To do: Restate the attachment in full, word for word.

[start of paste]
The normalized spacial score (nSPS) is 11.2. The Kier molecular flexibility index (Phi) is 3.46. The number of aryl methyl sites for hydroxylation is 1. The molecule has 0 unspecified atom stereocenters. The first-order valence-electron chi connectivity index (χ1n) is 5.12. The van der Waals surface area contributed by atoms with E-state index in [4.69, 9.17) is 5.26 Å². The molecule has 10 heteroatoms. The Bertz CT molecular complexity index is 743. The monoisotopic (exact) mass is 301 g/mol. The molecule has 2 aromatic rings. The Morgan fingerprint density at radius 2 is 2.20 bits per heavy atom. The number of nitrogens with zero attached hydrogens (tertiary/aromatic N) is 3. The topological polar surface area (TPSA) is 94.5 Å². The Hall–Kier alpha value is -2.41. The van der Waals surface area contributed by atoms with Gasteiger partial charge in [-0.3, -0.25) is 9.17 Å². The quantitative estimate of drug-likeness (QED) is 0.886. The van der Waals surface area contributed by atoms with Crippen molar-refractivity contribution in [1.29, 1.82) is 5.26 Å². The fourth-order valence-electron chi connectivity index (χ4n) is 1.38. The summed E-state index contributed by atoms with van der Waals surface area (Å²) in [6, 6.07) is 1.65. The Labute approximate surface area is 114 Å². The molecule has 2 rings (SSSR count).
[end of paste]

The normalized spacial score (nSPS) is 11.2. The Kier molecular flexibility index (Phi) is 3.46. The number of aryl methyl sites for hydroxylation is 1. The molecule has 0 unspecified atom stereocenters. The first-order valence-electron chi connectivity index (χ1n) is 5.12. The van der Waals surface area contributed by atoms with E-state index in [4.69, 9.17) is 5.26 Å². The molecule has 10 heteroatoms. The Bertz CT molecular complexity index is 743. The monoisotopic (exact) mass is 301 g/mol. The molecule has 2 aromatic rings. The Morgan fingerprint density at radius 2 is 2.20 bits per heavy atom. The number of nitrogens with zero attached hydrogens (tertiary/aromatic N) is 3. The topological polar surface area (TPSA) is 94.5 Å². The Hall–Kier alpha value is -2.41. The van der Waals surface area contributed by atoms with Gasteiger partial charge in [-0.3, -0.25) is 9.17 Å². The quantitative estimate of drug-likeness (QED) is 0.886. The van der Waals surface area contributed by atoms with Crippen molar-refractivity contribution in [1.29, 1.82) is 5.26 Å². The fourth-order valence-electron chi connectivity index (χ4n) is 1.38. The summed E-state index contributed by atoms with van der Waals surface area (Å²) in [6, 6.07) is 1.65. The Labute approximate surface area is 114 Å². The molecule has 2 rings (SSSR count).